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Typhoon

coast, storms, south, centre and west

TYPHOON, name given by navigators to those tremendous rotatory storms of wind or hurricanes that visit the coast of Tonquin and China as far north as Ningpo and the south eastern coast of Japan. Typhoons are the cy clones of the Eastern Asiatic Coast. They occur from May to November but are most fre quent during July, August and September. They resemble the great hurricanes of the West Indies in their general characteristics, but with the main features more strongly marked. There is a depression of the barometer, over a space more or less circular, accompanying the ty phoon, but it is generally more contracted in area, and deeper and more abrupt than in European or American storms. It is not un common for the barometer, at the centre of the depression, to read 28.3 inches, and on rarer occasions to fall even as low as 27 inches, and the changes of pressure are very rapid, fre quently two or three inches in an hour. It is this enormous difference of atmospheric pres sure between neighboring places, and the con sequent rapidity of the fluctuation, which gives the typhoon its terribly destructive energy — the law regulating the strength of the wind being, that it is proportioned to the difference of pres sure between the place from which it comes and the place toward which it blows. The low pressure in the centre is confined to a very limited space, and since all round this space the pressure is greater, it follows that the level of the sea there will be higher. Hence a high wave frequently accompanies it typhoon, ad vancing inland, carrying with tt ruin and dis may, and sometimes bearing ships far over the level fields, where they are left stranded. Ty phoons have their origin in the ocean east of China, especially about Formosa, Luzon and the islands immediately south. They thence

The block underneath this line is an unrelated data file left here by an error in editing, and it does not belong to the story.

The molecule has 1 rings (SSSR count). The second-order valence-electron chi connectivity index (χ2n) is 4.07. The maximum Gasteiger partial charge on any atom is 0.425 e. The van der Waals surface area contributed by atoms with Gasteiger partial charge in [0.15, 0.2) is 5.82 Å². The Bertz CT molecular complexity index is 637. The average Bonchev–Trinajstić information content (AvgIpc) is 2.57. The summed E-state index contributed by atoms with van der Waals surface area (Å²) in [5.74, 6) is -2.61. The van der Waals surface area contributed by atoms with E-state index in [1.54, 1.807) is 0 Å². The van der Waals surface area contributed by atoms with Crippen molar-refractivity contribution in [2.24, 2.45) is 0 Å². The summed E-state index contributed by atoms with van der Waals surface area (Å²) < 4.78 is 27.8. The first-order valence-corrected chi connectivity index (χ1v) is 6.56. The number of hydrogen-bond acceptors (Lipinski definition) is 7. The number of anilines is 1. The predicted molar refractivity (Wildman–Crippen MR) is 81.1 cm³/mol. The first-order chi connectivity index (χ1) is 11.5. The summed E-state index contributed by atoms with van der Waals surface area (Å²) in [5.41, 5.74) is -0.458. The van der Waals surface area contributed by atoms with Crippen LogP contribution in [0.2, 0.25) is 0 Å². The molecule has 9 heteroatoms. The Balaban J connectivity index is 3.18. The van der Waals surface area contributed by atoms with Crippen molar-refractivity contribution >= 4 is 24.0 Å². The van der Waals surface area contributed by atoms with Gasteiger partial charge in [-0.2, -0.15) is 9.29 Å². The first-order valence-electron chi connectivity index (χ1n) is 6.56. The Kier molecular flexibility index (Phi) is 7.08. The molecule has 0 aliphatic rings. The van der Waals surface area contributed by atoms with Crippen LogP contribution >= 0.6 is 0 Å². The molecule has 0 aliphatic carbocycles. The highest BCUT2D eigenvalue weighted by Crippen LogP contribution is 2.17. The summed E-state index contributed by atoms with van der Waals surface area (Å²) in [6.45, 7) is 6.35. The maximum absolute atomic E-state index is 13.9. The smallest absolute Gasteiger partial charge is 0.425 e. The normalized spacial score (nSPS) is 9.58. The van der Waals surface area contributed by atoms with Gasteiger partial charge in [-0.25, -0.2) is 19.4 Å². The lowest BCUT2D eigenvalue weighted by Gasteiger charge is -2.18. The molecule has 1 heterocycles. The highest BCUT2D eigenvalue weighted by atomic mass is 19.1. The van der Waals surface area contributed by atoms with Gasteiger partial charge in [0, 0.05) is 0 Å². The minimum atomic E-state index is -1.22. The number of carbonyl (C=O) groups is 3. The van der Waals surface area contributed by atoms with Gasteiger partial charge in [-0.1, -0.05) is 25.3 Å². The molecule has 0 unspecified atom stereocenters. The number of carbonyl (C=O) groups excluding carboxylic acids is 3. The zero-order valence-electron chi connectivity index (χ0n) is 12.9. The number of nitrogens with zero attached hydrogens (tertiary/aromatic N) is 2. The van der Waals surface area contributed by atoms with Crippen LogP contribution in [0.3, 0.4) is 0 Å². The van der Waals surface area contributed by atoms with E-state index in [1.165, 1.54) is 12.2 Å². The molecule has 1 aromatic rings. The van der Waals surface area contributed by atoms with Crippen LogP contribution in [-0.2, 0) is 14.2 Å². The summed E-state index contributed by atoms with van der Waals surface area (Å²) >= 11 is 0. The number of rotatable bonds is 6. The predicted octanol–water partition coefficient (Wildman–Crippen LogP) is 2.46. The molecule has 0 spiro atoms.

proceed, in four cases out of five, from east northeast toward west southwest, rarely from cast southeast to west northwest, in other words, their course is generally along the coast of China. The whole body of the typhoon ad vances at the rate of 1..2 miles or more an hour; within the body thus traveling the winds often blow 80 to 100 miles an hour, whirling round the centre of atmospheric depression in a direction contrary to the motion of the hands of a watch, as do all the storms in the northern hemisphere. They thus rotate in the directions south, east, north, west, and travel along the coast, so that the coast feels the north side of the typhoon, while at a distance from the coast the south side alone is experienced. The rotation, however, is in circles not returning on themselves, nor opening outward by their centrifugal motion, but tending to blow some what inward upon the centre of lowest pressure. The intensity of the typhoon is aggravated by the large quantity of heat disengaged in the condensation of the vapor of the atmosphere into the deluges of rain which fall during the storm-10 to 12 inches of rain frequently fall ing in one day. The meteorological offices at Manila, Hongkong and Tokio publish special studies and charts of typhoons from time to time, while the general paths with special ex planations are published in the monthly pilot charts of the Pacific issued by the United States Hydrographic Office. Consult Algue, Jose,